The process of writing a book was life-altering. By the time I was three-quarters through the manuscript, I was intimately involved with the past lives of the people I interviewed. The characters on the page became my social life. I often put off nights out with friends so I could stay home, write, and find out what happens next. I wept a few times after writing pivotal points in the narrative. It was very strange.
4. How do the skills you learned in the study of literature support what you do?
In my line of work, there is nothing more important than the ability to edit a story for clarity. I credit my ability to “cut the fat” from a story to the hours spent in Lind Hall discussing Shakespeare, DeLillo, and Achebe. I was taught that every word in every piece of literature exists for a reason and has a purpose.
But editing is not just a process of cutting out the extraneous word or redundant paragraph. It is also a process of demanding the details necessary for the average reader to understand the story. Whenever I am editing my own work or the work of other writers I ask myself what more does the reader need to know to have a complete understanding of the culture that surrounds the characters and that hosts the events of the story. The first or easiest answer to the question of why someone makes a choice in their life must always be approached with a critical lens. Any ability I have to do so I credit to my time spent in class with professors Jani Scandura and Timothy Brennan, both of whom taught me to question everything, including what I was learning in class.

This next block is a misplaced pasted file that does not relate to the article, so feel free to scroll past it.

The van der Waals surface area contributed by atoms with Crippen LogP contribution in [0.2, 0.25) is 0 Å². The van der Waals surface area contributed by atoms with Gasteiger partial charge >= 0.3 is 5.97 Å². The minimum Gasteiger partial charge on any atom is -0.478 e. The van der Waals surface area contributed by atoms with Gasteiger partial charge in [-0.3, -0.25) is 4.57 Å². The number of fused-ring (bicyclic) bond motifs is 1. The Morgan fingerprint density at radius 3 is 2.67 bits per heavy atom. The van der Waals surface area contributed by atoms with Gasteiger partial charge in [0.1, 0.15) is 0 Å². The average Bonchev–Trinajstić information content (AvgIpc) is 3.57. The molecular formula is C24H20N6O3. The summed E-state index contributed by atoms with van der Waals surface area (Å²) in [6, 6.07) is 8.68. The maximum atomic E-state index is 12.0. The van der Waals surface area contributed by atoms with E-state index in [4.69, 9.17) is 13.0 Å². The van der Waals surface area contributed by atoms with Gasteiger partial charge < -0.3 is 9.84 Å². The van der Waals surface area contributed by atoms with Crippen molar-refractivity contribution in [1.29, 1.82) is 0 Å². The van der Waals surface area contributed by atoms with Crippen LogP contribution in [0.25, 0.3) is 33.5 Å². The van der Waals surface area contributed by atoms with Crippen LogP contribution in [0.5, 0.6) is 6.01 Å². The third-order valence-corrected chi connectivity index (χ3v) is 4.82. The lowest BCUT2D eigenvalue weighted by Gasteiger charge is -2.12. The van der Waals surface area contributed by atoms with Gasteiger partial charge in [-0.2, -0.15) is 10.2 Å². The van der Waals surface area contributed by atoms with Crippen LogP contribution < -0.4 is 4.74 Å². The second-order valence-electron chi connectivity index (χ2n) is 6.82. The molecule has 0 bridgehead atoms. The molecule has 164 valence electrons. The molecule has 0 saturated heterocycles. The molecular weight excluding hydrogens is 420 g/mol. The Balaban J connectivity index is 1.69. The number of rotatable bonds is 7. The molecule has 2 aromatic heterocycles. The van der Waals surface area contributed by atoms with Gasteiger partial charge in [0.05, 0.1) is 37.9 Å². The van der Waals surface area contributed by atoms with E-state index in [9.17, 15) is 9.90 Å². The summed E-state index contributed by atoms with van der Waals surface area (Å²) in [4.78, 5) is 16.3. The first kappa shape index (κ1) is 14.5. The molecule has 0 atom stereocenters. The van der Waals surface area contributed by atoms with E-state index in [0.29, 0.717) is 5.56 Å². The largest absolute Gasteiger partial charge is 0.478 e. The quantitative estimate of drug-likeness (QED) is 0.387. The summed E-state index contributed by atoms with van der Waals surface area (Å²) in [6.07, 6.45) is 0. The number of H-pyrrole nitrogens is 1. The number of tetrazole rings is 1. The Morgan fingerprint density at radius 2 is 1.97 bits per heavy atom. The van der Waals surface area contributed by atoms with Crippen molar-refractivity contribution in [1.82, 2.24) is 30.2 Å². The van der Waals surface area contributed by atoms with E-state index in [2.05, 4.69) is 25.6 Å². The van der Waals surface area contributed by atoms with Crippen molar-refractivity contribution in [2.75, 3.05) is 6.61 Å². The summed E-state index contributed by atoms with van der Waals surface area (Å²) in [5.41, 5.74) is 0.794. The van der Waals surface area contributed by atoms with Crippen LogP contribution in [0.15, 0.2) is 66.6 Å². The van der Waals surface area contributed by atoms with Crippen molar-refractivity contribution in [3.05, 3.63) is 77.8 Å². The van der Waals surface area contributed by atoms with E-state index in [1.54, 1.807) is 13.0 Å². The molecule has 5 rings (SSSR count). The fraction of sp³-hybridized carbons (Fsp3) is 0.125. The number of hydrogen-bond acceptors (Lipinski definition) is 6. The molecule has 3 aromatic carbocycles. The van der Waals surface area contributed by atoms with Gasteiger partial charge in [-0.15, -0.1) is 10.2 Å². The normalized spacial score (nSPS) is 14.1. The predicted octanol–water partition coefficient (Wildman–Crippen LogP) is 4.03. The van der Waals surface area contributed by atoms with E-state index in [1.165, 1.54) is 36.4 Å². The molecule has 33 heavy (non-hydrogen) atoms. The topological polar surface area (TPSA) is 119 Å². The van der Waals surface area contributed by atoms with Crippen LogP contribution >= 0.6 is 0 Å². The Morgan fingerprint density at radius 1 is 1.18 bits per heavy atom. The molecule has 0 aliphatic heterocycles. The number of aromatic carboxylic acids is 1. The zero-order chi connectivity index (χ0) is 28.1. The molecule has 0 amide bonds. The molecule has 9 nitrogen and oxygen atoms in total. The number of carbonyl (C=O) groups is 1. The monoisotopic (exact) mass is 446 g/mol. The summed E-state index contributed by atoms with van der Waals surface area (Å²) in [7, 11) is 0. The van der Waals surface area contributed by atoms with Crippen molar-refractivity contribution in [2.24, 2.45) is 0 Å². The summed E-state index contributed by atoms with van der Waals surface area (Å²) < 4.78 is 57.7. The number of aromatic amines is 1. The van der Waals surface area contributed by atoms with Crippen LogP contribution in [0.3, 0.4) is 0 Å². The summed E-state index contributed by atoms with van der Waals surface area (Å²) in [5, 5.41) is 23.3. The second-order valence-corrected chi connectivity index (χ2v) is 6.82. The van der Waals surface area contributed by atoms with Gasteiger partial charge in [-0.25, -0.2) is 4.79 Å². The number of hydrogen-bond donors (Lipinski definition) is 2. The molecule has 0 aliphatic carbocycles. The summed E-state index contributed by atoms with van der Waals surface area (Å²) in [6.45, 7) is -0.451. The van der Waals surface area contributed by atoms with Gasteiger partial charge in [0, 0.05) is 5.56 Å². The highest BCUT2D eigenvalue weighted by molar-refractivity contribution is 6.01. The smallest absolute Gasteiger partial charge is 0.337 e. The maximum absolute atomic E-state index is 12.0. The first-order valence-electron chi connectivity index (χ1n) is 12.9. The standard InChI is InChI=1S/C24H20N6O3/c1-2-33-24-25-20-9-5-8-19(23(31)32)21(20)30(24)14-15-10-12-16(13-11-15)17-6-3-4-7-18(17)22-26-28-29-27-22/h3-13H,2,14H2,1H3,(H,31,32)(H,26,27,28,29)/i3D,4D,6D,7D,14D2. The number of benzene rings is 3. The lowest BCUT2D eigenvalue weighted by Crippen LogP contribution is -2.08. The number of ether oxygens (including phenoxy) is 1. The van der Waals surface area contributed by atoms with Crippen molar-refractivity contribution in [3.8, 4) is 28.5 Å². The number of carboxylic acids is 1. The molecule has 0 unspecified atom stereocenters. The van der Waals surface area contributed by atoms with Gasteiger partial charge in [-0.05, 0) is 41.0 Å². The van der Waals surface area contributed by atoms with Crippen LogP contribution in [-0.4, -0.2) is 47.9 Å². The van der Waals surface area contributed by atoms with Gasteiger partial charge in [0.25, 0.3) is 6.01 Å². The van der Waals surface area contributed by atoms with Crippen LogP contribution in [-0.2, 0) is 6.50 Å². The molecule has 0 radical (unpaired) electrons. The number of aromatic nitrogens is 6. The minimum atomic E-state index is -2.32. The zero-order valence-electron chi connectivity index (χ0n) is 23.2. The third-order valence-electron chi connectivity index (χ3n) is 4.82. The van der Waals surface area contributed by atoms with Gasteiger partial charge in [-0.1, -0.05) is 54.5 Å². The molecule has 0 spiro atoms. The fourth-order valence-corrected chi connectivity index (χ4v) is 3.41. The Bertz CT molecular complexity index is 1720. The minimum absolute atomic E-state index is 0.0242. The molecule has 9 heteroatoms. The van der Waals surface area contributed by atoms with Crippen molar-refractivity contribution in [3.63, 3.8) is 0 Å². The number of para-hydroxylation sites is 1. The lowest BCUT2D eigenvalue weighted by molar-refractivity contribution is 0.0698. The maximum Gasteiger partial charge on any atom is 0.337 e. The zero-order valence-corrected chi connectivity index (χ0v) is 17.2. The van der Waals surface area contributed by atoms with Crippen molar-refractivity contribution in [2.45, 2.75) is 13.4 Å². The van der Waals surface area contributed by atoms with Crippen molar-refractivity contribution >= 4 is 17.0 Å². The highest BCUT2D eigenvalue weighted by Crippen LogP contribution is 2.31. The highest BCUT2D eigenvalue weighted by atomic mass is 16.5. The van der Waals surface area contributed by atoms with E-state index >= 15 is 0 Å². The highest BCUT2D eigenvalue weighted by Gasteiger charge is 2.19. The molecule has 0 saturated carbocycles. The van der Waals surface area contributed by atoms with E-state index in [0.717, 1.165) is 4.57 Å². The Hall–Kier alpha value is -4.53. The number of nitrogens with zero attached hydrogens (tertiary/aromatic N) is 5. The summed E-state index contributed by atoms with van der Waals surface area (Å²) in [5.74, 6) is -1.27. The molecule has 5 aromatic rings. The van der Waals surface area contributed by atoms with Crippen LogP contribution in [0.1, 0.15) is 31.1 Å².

5. What advice might you have for students interested in magazine writing?
My main advice is this: Be critical of every writing or editing opportunity presented to you, be willing to say no if you are uncomfortable with the work situation (pay, abusive editors), but never say no because you are not familiar with the subject matter. In my first internship I worked for a parenting magazine. On the face of it, the internship was not the ideal gig for a 20-year-old childless bachelor, but it turned out to be the best experience I could have asked for. I learned the ins and outs of magazines while also learning to operate outside my comfort zone.
When I eventually was able to work in an arena I felt comfortable with, I was able to view it with a greater consideration for the general reader. And I knew that if I could write about baby clothing boutiques, I could write about anything.
Finally, have some fun with your writing and be willing to make mistakes (while always hitting your word counts). So many of the young writers I work with turn in prose that is guarded, that sticks to the script rather than taking daring leaps. Remember that editors are here to help you fix and understand the sins you commit; the ones you omit we can do very little about.